Gladiators from Ancient Rome have long been inspiring works of art and pieces of modern culture. But what do you know about them really? Well, thanks to this article, you’re about to know a little more. Here are three of the most famous, most ferocious gladiators in history.
One of the first gladiators to become a household name was Spartacus. in 73 B.C., this warrior-slave led other slaves in rebellion against Rome. Much of his modern fame comes from the 1960 film depicting his life and named after him.
History tells us that Spartacus was big enough to fight modern-day heavyweight wrestlers! While he was incredibly talented as a warrior, he had other helpful talents as well, as a charismatic leader and strategic planner. He cleverly timed the rebellion to happen when Rome was busy fighting another war so his uprising won’t face much pushback. This is how he and his guerilla gladiators were able to defeat their guards, free more slaves, and build an army of tens of thousands of men. He was later defeated in an epic battle with general Marcus Licinius Crassus, not before changing history (and Rome) forever.
During his career as a gladiator, Commodus has seen many wins, but that wasn’t because he was such a talented warrior. It was because most of his battles were rigged in his favor, placing him in front of starving animals or handicapped opponents.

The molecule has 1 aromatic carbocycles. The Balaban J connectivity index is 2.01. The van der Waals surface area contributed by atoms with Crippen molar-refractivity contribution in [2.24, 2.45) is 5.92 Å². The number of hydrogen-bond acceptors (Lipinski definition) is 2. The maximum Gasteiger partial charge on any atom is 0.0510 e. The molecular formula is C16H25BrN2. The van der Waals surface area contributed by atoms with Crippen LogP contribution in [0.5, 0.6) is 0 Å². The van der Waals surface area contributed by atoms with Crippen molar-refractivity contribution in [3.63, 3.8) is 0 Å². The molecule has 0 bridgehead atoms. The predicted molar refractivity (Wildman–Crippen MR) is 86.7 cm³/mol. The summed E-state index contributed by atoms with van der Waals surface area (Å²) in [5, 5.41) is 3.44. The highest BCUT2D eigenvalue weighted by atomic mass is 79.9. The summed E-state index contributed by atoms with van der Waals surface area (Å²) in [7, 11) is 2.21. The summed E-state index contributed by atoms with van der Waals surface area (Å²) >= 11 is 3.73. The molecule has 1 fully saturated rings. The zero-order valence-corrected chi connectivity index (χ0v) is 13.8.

The reason for him to be treated favorably this way is that he was not even an enslaved enemy soldier —he was the emperor at the time and those displays of supposed power fed his narcissism. The man was so in love with himself he used to claim he had powers like the gods’ and commissioned statues of himself as Hercules. He was eventually forced to face reality in 192 A.D. when Roman legionnaires murdered him like the flesh and blood man he was.
Much like bigshot athletes of today, good gladiators that were lucky enough got to enjoy the sponsorship of rich benefactors. Possibly the most notorious Roman emperor is Nero, and he didn’t shy away from supporting his favorite gladiator, Spiculus. He caught the emperor’s eye defeating any opponent that came his way. As his sponsor, Nero pampered Spiculus with palaces, earthly pleasures, and wealth no other gladiator has ever seen.
It seems that Nero’s adoration of his favorite gladiator had something more to it. In 68 A.D., the emperor was overthrown and had to be executed. His final wish was to have Spiculus to do the deed and execute him. However, those who went to fetch the gladiator couldn’t find him, and Nero decided to take his own life instead.